Ten Little Aliens by Stephen Cole

The Doctor, Ben and Polly arrive in a hollowed-out planetoid, where a team of elite soldiers on a training mission find the corpses of ten alien terrorists.

The First Doctor era is represented by Stephen Cole’s novel, Ten Little Aliens. It’s a very modern take on a Hartnell story. The soldiers here are clearly straight out of the Alien series of movies, with a liberal dose of Starship Troopers thrown for added hoo-rah. This is late First Doctor-era, and he is accompanied by Ben and Polly. There are strong hints that he is very close to his first regeneration, which is foreshadowed in a story with strong themes of change, renewal and indeed bodily transformation. Like all the characters in the book, the events take a physical and mental toll on the Doctor that could hasten this incarnation’s exit.

It’s hard to imagine any of straight-laced crews we are normally accustomed to meeting in this era of Doctor Who, manning the Snowcap Bases or the Ark, behaving like this bunch of maladjusted, horny trainee elite space soldiers.

Much like some 1970s Who would take swipes at British colonialism, there’s an element of that here. Earth is taxing her off-road colonies heavily and using the inhabitants to fight wars of expansion.

Despite the large number of characters, they are well-drawn enough to be distinct and memorable. The method for introducing them is great – a character named Shade gets an update about who will be on the training squad with him, written a nice colloquial style reminiscent of those voice-over updates during the training scenes from Top Gun, or all those ‘do you want to know more?’ interludes from Starship Troopers.

The First Doctor and Ben are faithful to the TV originals, and they integrate into the group very well, considering how far removed from any TV episodes this adventure is. Polly is perhaps not as confident as she was in her best stories. In particular in The Highlanders, she is far more capable, flirtatious, resourceful and manipulative than presented here.

The greatest, most memorable element of Ten Little Aliens is the use of the ‘websets’ the characters wear. These are headsets that record a person’s experiences, memories and thoughts for review later. Cole masterfully uses this to great effect in chapter fourteen, when they are adapted for live sharing, like an advanced, intrusive internet chat room. The chapter then split into different characters’ viewpoints, and you pick and choose whose version of events you want to read, a little like a choose-your-own-adventure. This ensures that no two reading experiences will match. The author cleverly ensures that you can’t miss a couple of key events, then you can leave this chapter any time. It’s also pretty prescient in the eleven years since this book was originally published, we’ve perhaps become more used to the internet eroding the notion of individual privacy. Its easy to imagine something like the webset becoming eagerly adopted by a public mindlessly sharing their every waking experience.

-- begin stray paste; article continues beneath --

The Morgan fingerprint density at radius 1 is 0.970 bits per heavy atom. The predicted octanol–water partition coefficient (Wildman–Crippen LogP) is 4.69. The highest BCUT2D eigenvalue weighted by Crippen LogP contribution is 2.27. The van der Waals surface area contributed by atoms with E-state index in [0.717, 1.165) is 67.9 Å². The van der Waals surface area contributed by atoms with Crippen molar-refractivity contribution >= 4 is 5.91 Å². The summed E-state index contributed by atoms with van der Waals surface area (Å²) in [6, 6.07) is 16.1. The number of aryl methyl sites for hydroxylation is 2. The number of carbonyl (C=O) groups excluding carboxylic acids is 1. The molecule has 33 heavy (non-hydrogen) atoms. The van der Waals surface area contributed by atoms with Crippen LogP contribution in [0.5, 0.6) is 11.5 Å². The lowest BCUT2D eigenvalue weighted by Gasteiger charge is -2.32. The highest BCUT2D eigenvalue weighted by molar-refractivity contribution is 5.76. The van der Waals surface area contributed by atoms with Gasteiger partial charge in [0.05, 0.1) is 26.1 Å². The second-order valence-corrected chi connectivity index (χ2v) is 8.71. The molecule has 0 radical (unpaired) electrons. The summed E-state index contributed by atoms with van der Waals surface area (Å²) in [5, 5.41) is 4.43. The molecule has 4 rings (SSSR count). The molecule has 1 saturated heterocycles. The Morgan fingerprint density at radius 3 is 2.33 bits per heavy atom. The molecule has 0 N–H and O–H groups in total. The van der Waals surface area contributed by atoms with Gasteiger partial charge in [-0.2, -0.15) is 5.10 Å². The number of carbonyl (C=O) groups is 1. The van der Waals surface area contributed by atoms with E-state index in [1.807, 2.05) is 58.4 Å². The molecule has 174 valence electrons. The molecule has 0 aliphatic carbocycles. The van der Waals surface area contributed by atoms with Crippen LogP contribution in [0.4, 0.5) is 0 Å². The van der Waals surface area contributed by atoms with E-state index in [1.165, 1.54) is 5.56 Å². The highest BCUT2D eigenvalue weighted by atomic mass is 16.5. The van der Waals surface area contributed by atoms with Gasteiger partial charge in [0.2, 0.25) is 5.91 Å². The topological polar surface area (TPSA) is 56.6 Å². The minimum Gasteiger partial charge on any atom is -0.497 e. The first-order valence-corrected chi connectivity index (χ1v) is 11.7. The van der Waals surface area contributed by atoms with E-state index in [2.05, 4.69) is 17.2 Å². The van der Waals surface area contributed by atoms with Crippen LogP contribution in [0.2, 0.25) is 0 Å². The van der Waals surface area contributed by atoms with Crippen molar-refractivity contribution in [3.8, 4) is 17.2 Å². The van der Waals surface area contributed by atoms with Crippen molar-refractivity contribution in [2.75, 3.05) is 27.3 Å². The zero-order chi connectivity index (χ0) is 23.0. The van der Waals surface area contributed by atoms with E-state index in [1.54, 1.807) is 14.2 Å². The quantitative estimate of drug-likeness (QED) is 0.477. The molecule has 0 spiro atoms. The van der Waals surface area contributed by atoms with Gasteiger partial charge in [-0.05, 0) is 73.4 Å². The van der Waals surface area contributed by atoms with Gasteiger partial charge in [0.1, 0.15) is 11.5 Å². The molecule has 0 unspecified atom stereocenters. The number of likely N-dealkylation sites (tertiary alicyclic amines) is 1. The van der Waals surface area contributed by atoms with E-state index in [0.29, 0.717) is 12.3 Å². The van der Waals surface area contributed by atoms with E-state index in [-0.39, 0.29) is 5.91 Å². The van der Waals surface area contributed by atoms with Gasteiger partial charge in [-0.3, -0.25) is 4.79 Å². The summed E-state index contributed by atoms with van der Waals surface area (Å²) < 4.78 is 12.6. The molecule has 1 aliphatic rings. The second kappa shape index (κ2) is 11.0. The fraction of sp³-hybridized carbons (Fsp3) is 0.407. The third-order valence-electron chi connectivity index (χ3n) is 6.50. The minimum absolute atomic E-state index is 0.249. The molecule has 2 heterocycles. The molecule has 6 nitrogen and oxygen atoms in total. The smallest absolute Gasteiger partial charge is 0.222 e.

Newer fans would be forgiven for thinking the Weeping Angels were putting in an appearance from the early descriptions of some elements here. But this was written long before they were so much as a twinkle in Stephen Moffat’s eye, and Cole is simply using the creepiness inherent in statues to good effect.

At the centre of the story are the eponymous ten little aliens, creating a compelling mystery that the Doctor must solve, proving his worth among the heavily armed elite troops. The title of the book takes its name from the rhyme ‘Ten Little Indians’, who disappear one by one, as do the apparent cadavers here. The Doctor’s intelligence and mental fortitude are at the fore, much as they were in Hartnell’s performance, while others handle the action.

Not read Ten Little Aliens? Buy it now from Amazon:

Doctor Who: Ten Little Aliens: 50th Anniversary Edition

On Kindle:

 Doctor Who: Ten Little Aliens: 50th Anniversary Edition